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57 Things to Do to Make You Let Go More Easily

57 Things to Do to Make You Let Go More Easily

Going through a breakup is never easy and trying to move on can sometimes feel almost impossible. It’s hard to not look up their social media accounts and overanalyze what you see. It definitely makes it harder and can put you into a depressive state if you end up seeing something you really didn’t want to see.

Splitting up with your partner will certainly alter your day-to-day life which can send you into a downward tailspin. If you really want to move on and get your life back, here are some things you can do to get you on the right track.

  1. Hit the gym on a regular basis
  2. Take a hike
  3. Go out with your girlfriends
  4. Take a trip
  5. Allow yourself to feel all the emotions you’re feeling
  6. Do things out of your comfort zone
  7. Dive into a really good book
  8. Know that forgiveness is a big part of moving forward
  9. Take a new class (guitar, painting, etc)
  10. Take a trip to a museum
  11. Throw your energy into your passion
  12. Go out dancing
  13. Learn a new language
  14. Explore new sports to play
  15. Start practicing a healthier lifestyle
  16. Start writing in a journal
  17. Write down the things you’re thankful for
  18. Dive into home projects
  19. Watch some of your favorite movies
  20. Try out those new recipes you’ve been pinning on Pinterest
  21. Get a facial
  22. Get a massage
  23. Remove any reminders of your ex
  24. Learn to meditate
  25. Try out yoga
  26. Spend more time with family
  27. Create a vision board
  28. Book a vacation months out
  29. Distance yourself from their friends
  30. Have a “treat yourself” day
  31. Catch up on some of that sleep you’ve been missing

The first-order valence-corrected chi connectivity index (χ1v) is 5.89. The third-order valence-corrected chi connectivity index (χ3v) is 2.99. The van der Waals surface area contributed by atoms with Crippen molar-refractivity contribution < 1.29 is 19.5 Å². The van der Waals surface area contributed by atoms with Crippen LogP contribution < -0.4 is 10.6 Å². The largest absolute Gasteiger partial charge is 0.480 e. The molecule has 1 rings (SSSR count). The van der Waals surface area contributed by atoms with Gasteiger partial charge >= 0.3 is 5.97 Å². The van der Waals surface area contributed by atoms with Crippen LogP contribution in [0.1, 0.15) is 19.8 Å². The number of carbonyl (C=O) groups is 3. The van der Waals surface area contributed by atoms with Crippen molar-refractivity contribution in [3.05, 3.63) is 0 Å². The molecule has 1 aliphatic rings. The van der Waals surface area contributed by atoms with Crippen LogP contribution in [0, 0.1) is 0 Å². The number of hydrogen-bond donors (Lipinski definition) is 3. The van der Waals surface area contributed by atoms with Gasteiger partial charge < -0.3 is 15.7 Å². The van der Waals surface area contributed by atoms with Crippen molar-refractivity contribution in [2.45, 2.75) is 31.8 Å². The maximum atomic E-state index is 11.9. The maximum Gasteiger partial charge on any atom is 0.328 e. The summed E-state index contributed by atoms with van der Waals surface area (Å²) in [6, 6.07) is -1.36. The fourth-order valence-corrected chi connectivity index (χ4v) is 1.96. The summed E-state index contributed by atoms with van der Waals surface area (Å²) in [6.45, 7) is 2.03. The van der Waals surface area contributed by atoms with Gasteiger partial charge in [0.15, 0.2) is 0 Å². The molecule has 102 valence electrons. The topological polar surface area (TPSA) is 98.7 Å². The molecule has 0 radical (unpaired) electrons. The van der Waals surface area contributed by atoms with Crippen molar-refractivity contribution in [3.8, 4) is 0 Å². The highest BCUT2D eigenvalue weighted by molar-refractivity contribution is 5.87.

32. Volunteer your time at an animal shelter
  33. Babysit for family and/or neighbors
  34. Move your furniture around your place
  35. Clean out and organize your closet
  36. Consider seeing a therapist
  37. Volunteer at a women’s shelter
  38. Go away for the weekend
  39. Paint your nails
  40. Work on self-love
  41. Spend a lot of time outside
  42. Consider going on a date or two
  43. Work on forgiving yourself
  44. Recognize and replace fearful thoughts
  45. Seek closure
  46. Meet new people
  47. Realize there is someone out there for you
  48. Make peace with the past
  49. Don’t try to be friends with your ex
  50. Reflect on what didn’t work in the relationship
  51. Don’t rush into another relationship too quickly
  52. Focus on the present
  53. Focus only on what can be changed
  54. Only think about today
  55. Accept the truth and be thankful for the experience
  56. Distance yourself for awhile
  57. Take responsibility for your part

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Erica Wagner

Freelance Writer

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Last Updated on February 19, 2019

Why a Life Without Pain Is the Guarantee to True Suffering

Why a Life Without Pain Is the Guarantee to True Suffering

No one wants to suffer. As a general rule, people like to avoid hurt and pain as much as possible. As a species, humans want a painless existence so much that scientists make a living trying to create it.

People can now choose “pain-free” labor for babies, and remedies to cure back pain, headaches, body-pains and even mental pains are a dime a dozen. Beyond medicine, we also work hard to experience little pain even when it comes to loss; often times we believe a breakup won’t hurt as much if we are the ones to call it off.

But would a world without pain truly be painless? It’s unlikely. In fact, it would probably be painful exactly for that reason.

If people never experienced hurt, they wouldn’t know what it was. On the surface level, that seems like a blessing, but think for a moment: if we didn’t know pain, how would we know peace? If you don’t know you’ve hurt or been hurt, how would you know that you need to heal? Imagine someone only knowing they have an incurable cancer at the final stage because no obvious symptoms have appeared at early stages.

Without the feeling of pain, people won’t be aware of dangerous situations—what should or shouldn’t do for survival.

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Pain Is Our Guardian

Pain serves to protect human beings from harmful actions. It’s the same reason parents teach babies that fire equals hot, and that hot equals hurt. Should the baby still place its hand in a fire or on a stove, the intense pain remains so memorable, that the child is certain never to repeat that action.

In the same way, pain within human bodies can serve as a warning that something is not right. Because you know what it is to feel “well,” you know what it is to feel poorly.[1]

Along with serving as a teacher of what not to do, pain also teaches you what you are made of in terms of what you can handle as an individual.